• This resulted in the rise of strip malls and big standalone grocery stores. And drive in theaters became popular.

  1. Describe and explain the significance of the following cold war events:

Korean War

  • The Korean War was an example of the US policy of containment in action. The purpose of the policy was to "contain" communism where it existed and not let it spread over any other areas in the world. It was adopted by the Truman administration and continued in one form or another by later administrations.

  • The Canadians fought in this war, but only through the UN as peacekeepers

Cuban Missile crisis

  • The US discovered that the USSR was installing nuclear missiles in Cuba.

  • The world held its breath as President Kennedy and the USSR’s Nikita Kutscher exchanged stern warnings and threats of nuclear war, American and some Canadian air force units were put high on alert, ready to launch attacks if the Soviet ships going to Cuba did not turn back.

  • When the US asked Canada to launch its units, Canada waited a few days showing that they make their own decisions – this made the US mad

  • The world realized how close it came to a nuclear war and decided it did not want another one to happen

Suez crisis (peacekeeping)

  • Suez Crisis, international confrontation along the Suez Canal in 1956 that pitted Egypt against the combined forces of Israel, Britain, and France. The crisis, which was provoked by Egypt's nationalization of the strategic waterway, triggered the diplomatic intervention of both the United States and the Union of Soviet Socialist Republics (USSR). It was finally defused through the placement of a United Nations (UN) peacekeeping force in the Canal Zone.

  • Lester Person (a Canadian diplomat who later went on to be Prime Minister) proposed the idea of the UN peacekeeping force, he won a noble peace prize.

  • First time a UN peacekeeping force was used

  • Canada refuses to side with Britain

Vietnam War

  • It was a proxy war. US was basically fighting the Soviets but without actually fighting them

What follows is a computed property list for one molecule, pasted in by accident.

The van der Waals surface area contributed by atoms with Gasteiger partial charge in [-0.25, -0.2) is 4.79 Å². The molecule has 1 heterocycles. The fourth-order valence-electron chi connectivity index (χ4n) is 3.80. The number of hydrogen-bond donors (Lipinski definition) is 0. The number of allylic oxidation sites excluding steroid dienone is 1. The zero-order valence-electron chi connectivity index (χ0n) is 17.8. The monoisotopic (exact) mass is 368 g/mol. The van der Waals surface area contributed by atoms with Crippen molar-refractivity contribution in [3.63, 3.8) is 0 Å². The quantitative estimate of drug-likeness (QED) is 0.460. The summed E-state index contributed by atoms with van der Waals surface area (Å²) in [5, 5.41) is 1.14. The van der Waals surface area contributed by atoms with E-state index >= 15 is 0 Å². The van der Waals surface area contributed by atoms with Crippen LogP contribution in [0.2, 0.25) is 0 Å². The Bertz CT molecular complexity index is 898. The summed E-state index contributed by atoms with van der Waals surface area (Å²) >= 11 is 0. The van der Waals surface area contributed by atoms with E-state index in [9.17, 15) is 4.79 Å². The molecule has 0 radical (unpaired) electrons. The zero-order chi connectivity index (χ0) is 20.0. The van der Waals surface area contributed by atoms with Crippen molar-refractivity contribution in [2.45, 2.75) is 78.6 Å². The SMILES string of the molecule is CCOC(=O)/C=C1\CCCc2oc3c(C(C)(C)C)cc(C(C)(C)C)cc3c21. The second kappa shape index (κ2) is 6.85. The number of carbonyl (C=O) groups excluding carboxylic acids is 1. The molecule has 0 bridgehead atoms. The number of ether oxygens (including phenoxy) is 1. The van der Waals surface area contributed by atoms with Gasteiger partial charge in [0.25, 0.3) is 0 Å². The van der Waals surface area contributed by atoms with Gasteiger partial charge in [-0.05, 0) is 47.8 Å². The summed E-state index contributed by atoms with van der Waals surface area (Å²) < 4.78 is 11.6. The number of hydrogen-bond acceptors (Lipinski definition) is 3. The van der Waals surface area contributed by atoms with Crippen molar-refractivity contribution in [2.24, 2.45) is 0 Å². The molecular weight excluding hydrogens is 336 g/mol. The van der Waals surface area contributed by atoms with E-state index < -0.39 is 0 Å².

• North was aided by the Soviets (communist) and the south by the U.S. (against communism)

  • It was the first war the U.S. "lost" because the North still ended up becoming communist.

  • US implemented conscription, many men avoided the draft by coming to Canada

  1. Explain in detail what is meant by the term counterculture as it applies to the 1960s (address the idea of a protest movement)

  • Counterculture - A culture that opposes conformity to the dominant culture) became a social force

  • 1950s “Beatniks” - intellectual artist and writers who challenged mainstream values of society with their work.

  • “Hippies” took those ideas further and gained more visibilities. The “Hippy movement” encompassed artists, revolutionaries, writers, musicians etc. It also included many who saw it as a fashion, not a revolution.

  • The counterculture led to many “protest movements” in the 60s and 70s.

  1. What is meant by the term Trudeaumania? Explain how Trudeau tried to create a just society. (give examples of policies or programs)

  • Trudeaumania was the nickname given in early 1968 to the excitement generated by Pierre Trudeau's entry into the leadership race of the Liberal Party of Canada.

  • “Just Society” is to illustrate his vision for the nation. He first used the term in the 1968 Liberal Party leadership contest, at the height of "Trudeaumania", and it eventually came to be identified as one of his trademark phrases.

  • The label Just Society was not attached to a specific set of reforms, but rather applied to all Trudeau's policies, from official bilingualism to the creation of the Charter of Rights and Freedoms.

  1. Briefly describe the Quiet Revolution. Whose election marks its beginning? When did it happen and what did it entail?

  • The Quiet Revolution occurred in the 1960’s and early 1970’s

  • It was a revolt against Quebec’s traditional values, art movement, manifesto of change, but it does not become main stream until 1960 (when Jean Lesage becomes premier)

  • The changes that took place in Quebec were:

    • Education reform, province takes control of education (church loses control)

    • System of primary, secondary, higher education

    • Hydro is nationalized, the province takes control of hydro and French is the language of business, engineers and technicians can work in French

    • Social programs- pensions – all are instituted under Lesage.

  1. Outline some of the arguments for Quebec Sovereignty. (why did they want to leave Canada?)

  • Protect their French language and their French culture. They wanted to govern themselves having their own political views.

  1. What was the FLQ? Describe their activities with special emphasis on the FLQ crisis of 1970.

  • Le Front de libération du Québec (FLQ) is a national liberation movement that was founded in 1963.

  • Its goal was to achieve Quebec independence by resorting to terrorism, if necessary.

  • After several bombing attempts, particularly in 1968 and 1969, the FLQ orchestrated the abduction of British diplomat, James Richard Cross, on October 5, 1970, and of provincial minister, Pierre Laporte, later on October 10.